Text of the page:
Alcohol consumption has no impact on breast cancer survival

April 8, 2013, Fred Hutchinson Cancer Research Center

Although previous research has linked alcohol consumption to an increased risk of developing breast cancer, a new study has found that drinking before and after diagnosis does not impact survival from the disease. In fact, a modest survival benefit was found in women who were moderate drinkers before and after diagnosis due to a reduced risk of dying from cardiovascular disease, a major cause of mortality among breast cancer survivors.

The study results will be published in the April 8 edition of the Journal of Clinical Oncology. Polly Newcomb, Ph.D., a member of the Public Health Sciences Division and head of the Program at Fred Hutchinson Cancer Research Center, led the study.

"Our findings should be reassuring to women who have breast cancer because their past experience consuming alcohol will not impact their survival after diagnosis," said Newcomb. "This study also provides additional support for the beneficial effect of with respect to cardiovascular disease."

The study was based on data from almost 23,000 women who participated in the Collaborative Breast Cancer Study, a -sponsored, multi-site, population-based study of risk factors for breast cancer. The study began in 1988 and was conducted in New Hampshire, Massachusetts and Wisconsin. In a smaller follow-up study between 1998 and 2001, about 5,000 participants were sent a follow-up questionnaire about their alcohol after diagnosis.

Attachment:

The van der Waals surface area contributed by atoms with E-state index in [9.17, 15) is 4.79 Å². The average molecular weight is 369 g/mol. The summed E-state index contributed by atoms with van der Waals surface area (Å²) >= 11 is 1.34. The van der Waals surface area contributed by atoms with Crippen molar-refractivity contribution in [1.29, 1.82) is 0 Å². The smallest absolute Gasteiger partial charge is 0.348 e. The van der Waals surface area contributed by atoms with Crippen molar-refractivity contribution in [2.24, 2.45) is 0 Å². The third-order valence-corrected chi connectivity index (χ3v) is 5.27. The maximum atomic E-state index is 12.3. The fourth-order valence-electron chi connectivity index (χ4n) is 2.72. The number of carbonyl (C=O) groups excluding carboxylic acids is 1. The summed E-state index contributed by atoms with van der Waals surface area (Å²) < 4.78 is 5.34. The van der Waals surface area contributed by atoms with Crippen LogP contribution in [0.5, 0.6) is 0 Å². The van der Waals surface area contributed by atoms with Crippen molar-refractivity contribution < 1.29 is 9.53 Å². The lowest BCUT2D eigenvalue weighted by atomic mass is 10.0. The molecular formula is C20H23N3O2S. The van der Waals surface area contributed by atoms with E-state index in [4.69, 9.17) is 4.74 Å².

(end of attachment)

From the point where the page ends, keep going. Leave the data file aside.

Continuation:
Among study participants with a history of breast cancer, the authors found that the amount and type of alcohol a woman reported consuming in the years before her diagnosis was not associated with her likelihood from dying from breast cancer. However, the authors also found that those who consumed a moderate level of alcohol (three to six drinks per week) in the years before their were 15 percent less likely to die from cardiovascular disease than non-drinkers. Moderate wine consumption in particular was associated with a lower risk of cardiovascular disease mortality, while no such benefit was evident for consumption of beer or spirits, or for heavier levels of alcohol consumption.